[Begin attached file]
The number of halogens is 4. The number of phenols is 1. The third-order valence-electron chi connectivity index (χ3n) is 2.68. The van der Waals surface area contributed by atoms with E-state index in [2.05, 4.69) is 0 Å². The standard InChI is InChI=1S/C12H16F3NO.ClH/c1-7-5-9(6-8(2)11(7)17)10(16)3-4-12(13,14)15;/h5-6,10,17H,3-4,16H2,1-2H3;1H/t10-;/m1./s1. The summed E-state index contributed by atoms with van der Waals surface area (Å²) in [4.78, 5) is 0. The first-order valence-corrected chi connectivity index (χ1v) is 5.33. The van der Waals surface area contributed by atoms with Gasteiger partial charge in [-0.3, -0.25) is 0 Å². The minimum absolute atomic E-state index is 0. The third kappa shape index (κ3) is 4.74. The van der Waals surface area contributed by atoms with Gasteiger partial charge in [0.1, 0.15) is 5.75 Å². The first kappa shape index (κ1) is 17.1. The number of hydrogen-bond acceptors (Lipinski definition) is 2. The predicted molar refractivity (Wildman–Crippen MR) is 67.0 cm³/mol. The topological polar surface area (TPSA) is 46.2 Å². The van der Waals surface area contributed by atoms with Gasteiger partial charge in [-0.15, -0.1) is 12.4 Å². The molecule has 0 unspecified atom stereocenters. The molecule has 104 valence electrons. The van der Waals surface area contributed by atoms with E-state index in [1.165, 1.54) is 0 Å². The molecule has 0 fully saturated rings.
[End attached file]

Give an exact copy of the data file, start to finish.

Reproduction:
The number of halogens is 4. The number of phenols is 1. The third-order valence-electron chi connectivity index (χ3n) is 2.68. The van der Waals surface area contributed by atoms with E-state index in [2.05, 4.69) is 0 Å². The standard InChI is InChI=1S/C12H16F3NO.ClH/c1-7-5-9(6-8(2)11(7)17)10(16)3-4-12(13,14)15;/h5-6,10,17H,3-4,16H2,1-2H3;1H/t10-;/m1./s1. The summed E-state index contributed by atoms with van der Waals surface area (Å²) in [4.78, 5) is 0. The first-order valence-corrected chi connectivity index (χ1v) is 5.33. The van der Waals surface area contributed by atoms with Gasteiger partial charge in [-0.3, -0.25) is 0 Å². The minimum absolute atomic E-state index is 0. The third kappa shape index (κ3) is 4.74. The van der Waals surface area contributed by atoms with Gasteiger partial charge in [0.1, 0.15) is 5.75 Å². The first kappa shape index (κ1) is 17.1. The number of hydrogen-bond acceptors (Lipinski definition) is 2. The predicted molar refractivity (Wildman–Crippen MR) is 67.0 cm³/mol. The topological polar surface area (TPSA) is 46.2 Å². The van der Waals surface area contributed by atoms with Gasteiger partial charge in [-0.15, -0.1) is 12.4 Å². The molecule has 0 unspecified atom stereocenters. The molecule has 104 valence electrons. The van der Waals surface area contributed by atoms with E-state index in [1.165, 1.54) is 0 Å². The molecule has 0 fully saturated rings.